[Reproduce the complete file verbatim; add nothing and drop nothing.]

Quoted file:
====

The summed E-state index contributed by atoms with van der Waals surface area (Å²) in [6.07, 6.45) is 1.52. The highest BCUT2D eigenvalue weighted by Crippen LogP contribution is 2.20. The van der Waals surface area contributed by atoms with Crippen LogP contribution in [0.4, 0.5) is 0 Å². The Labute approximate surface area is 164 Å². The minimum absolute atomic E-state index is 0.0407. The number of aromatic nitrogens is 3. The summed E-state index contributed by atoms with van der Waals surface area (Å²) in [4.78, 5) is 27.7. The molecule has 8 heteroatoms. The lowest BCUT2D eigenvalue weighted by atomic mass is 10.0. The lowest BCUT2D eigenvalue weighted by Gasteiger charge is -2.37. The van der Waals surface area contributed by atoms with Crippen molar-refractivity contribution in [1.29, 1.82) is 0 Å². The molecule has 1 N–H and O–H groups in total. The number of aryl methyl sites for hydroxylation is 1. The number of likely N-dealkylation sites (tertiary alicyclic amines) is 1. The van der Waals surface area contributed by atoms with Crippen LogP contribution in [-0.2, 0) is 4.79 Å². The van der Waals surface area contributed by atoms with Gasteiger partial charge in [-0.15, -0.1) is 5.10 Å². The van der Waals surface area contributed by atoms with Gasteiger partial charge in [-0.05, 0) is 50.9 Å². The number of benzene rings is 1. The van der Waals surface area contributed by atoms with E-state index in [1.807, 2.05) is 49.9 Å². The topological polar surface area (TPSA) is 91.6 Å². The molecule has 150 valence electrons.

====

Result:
The summed E-state index contributed by atoms with van der Waals surface area (Å²) in [6.07, 6.45) is 1.52. The highest BCUT2D eigenvalue weighted by Crippen LogP contribution is 2.20. The van der Waals surface area contributed by atoms with Crippen LogP contribution in [0.4, 0.5) is 0 Å². The Labute approximate surface area is 164 Å². The minimum absolute atomic E-state index is 0.0407. The number of aromatic nitrogens is 3. The summed E-state index contributed by atoms with van der Waals surface area (Å²) in [4.78, 5) is 27.7. The molecule has 8 heteroatoms. The lowest BCUT2D eigenvalue weighted by atomic mass is 10.0. The lowest BCUT2D eigenvalue weighted by Gasteiger charge is -2.37. The van der Waals surface area contributed by atoms with Crippen molar-refractivity contribution in [1.29, 1.82) is 0 Å². The molecule has 1 N–H and O–H groups in total. The number of aryl methyl sites for hydroxylation is 1. The number of likely N-dealkylation sites (tertiary alicyclic amines) is 1. The van der Waals surface area contributed by atoms with Crippen LogP contribution in [-0.2, 0) is 4.79 Å². The van der Waals surface area contributed by atoms with Gasteiger partial charge in [-0.15, -0.1) is 5.10 Å². The van der Waals surface area contributed by atoms with Gasteiger partial charge in [-0.05, 0) is 50.9 Å². The number of benzene rings is 1. The van der Waals surface area contributed by atoms with E-state index in [1.807, 2.05) is 49.9 Å². The topological polar surface area (TPSA) is 91.6 Å². The molecule has 150 valence electrons.